Part three of six

In the last two articles of this series, I described the four phases of the Cycle of Violence (accumulation, explosion, honeymoon, justification). The definition of violence highlights the central role of control over the victim(s). Violent behaviour has easily identifiable characteristics: the aggressor ignores the destructive impact and negative emotions felt by the victim(s).

Eventually, violent episodes become endless, increasingly frequent and intense, eventually causing the honeymoon phase to disappear. It is essential that victims of violence protect themselves by asking for help from a local support resource (list enclosed).

As we have already seen, who the victim is and where the violence develops determines whether it is affective, organizational/professional or social violence. This article discusses the four forms of violence and the Yukon’s support resources. This column will describe the five principles of violence; but for now, let us return to its four forms:

1. Psychological violence

Psychological violence is the most widespread and painful form of aggression (Yllö & Bograd, 1988), however it is difficult to detect by someone unfamiliar with its definition or its stated premises. The primary elements of psychological violence are control, blame, sulking, denigration and humiliation, harassment, intimidation, manipulation, threats and blackmail, negation, intentional deprivation, simulated indifference, and repeated over/unaccountability that seeks to cause emotional damage (Ouellet, Lindsay, Clément and Beaudoin, 1996).

Importantly, this research has established that so-called verbal violence is not a component or sign of psychological violence, “but a means by which one threatens, denigrates, or manipulates, that is to say the means by which psychological violence is likely to appear” (p. 137) [translated].

Clinical experience also shows us that radio, television and the computer are other means, like verbal dialogue, by which an aggressor can commit violent acts.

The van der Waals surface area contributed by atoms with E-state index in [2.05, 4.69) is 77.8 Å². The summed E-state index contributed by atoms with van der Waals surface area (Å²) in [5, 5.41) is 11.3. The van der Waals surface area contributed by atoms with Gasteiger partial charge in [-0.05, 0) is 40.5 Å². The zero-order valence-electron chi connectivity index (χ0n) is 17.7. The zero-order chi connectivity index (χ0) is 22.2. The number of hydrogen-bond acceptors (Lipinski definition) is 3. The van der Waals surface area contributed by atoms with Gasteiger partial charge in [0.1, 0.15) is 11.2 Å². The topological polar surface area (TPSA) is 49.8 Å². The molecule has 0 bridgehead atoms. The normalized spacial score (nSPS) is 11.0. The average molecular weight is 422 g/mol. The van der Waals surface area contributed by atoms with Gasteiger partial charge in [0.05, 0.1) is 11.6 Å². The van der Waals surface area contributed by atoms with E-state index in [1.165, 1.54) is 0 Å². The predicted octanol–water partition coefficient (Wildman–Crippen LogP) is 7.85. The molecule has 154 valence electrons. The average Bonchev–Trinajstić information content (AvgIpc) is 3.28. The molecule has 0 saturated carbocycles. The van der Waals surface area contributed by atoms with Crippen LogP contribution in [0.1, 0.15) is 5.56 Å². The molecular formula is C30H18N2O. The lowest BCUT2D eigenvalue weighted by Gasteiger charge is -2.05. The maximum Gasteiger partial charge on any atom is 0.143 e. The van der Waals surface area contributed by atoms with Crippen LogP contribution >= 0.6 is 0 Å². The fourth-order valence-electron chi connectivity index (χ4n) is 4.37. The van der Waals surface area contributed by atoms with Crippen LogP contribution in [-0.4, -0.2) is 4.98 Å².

2. Physical violence

A second form, always connected to psychological violence, is also the most visible—this is physical violence, which is a simple act of aggression (phase two of the Cycle of Violence). The violent person channels their aggression towards the body of the victim, whether with or without objects, in a direct or indirect way. This hostility could include undesirable touching, pushing, pulling objects or hair, slapping or biting—escalating to extremes such as an acid attack to the victim’s face. While imposing, physical aggression is merely the tip of the iceberg, which is chiefly composed of psychological violence.

3. Sexual violence

Sexual violence occurs when undesired and sexually charged words, actions, or gestures, repeated or not, undermine the dignity or the physical or psychological integrity of a person. This form of aggression is still very hidden, firstly due to the double taboo of “violence/sexuality” and secondly due to its intimate attack of the victim—especially when it occurs in a workplace. According to a March, 2018, article in the Shakat Journal, the sex trade in Whitehorse and in all world cities is an example of this hidden form of aggression, from our societies.

4. Financial violence

Financial violence is “action taken with the goal of harming the victim … to create a situation with financial consequences (Damant, Dompierre and Jauvin, 1997, p. 18) [translated]. This form of aggression is not especially visible since it takes place in a clearly established power dynamic between the aggressor and their victim, such as:

  • A married couple
  • Between immediate or extended family members
  • Supervisor or manager/employee/or between work colleagues, workers sharing a career, workers in the same trade
  • Organized crime/a predetermined territory
  • Dictator/the people
  • Weapon producers/a country

Since the start of this series of articles, the four phases of the Cycle of Violence have been a common recurrence, much like the concepts of control and the characteristics of violent behaviour. Readers are now familiar with the resources available in the Yukon, much like the categories of this social whirlpool. There are four forms of violence: psychological, physical, sexual and financial.

In my next article, I will discuss the five principles that “build” violence as decried. This knowledge will allow you to be a lifelong witness, from near or from afar, to all sorts of violent phenomena, whether at home, at school, at work, while driving your car, in the media or around us in society.


Resources in the Yukon

Sources: The first pages of your Yukon and Northern British Columbia phone book. The website: “Surviving in Yukon” www.aadnc-aandc.gc.ca/eng/1376430065491/1376430123044#healthcare

Emergency Whitehorse: 911 Communities: first 3 numbers and 5555

Help and Victim Services

  • Yukon and Northern B.C.: 1-800-563-0808

24/7 shelters (collect calls)

  • Carmacks 863-5918
  • Dawson 993-5086
  • Ross River 969-2722
  • Watson Lake 536-7233
  • Whitehorse 668-5733 / 633-7699 / 667-2693
  • Whitehorse Les EssentiElles 668-2636

Elder abuse: 1-800-661-0408 x3946

Residential school survivors: 867-667-2247 (collect)

Yukon Distress & Support Line: 1-844-533-3030

Child support and protection

  • Atlin 651-7511
  • Beaver Creek and Burwash Landing 634-2203
  • Carcross 821-2920
  • Carmacks 863-5800
  • Dawson 993-7890
  • Destruction Bay and Haines Junction 634-2203
  • Faro 994-2749
  • Mayo 996-2283
  • Old Crow 993-7890
  • Pelly 863-5800
  • Ross River 969-3200
  • Teslin 390-2588
  • Watson Lake 536-2232
  • Whitehorse 821-2920

The five foundations of violence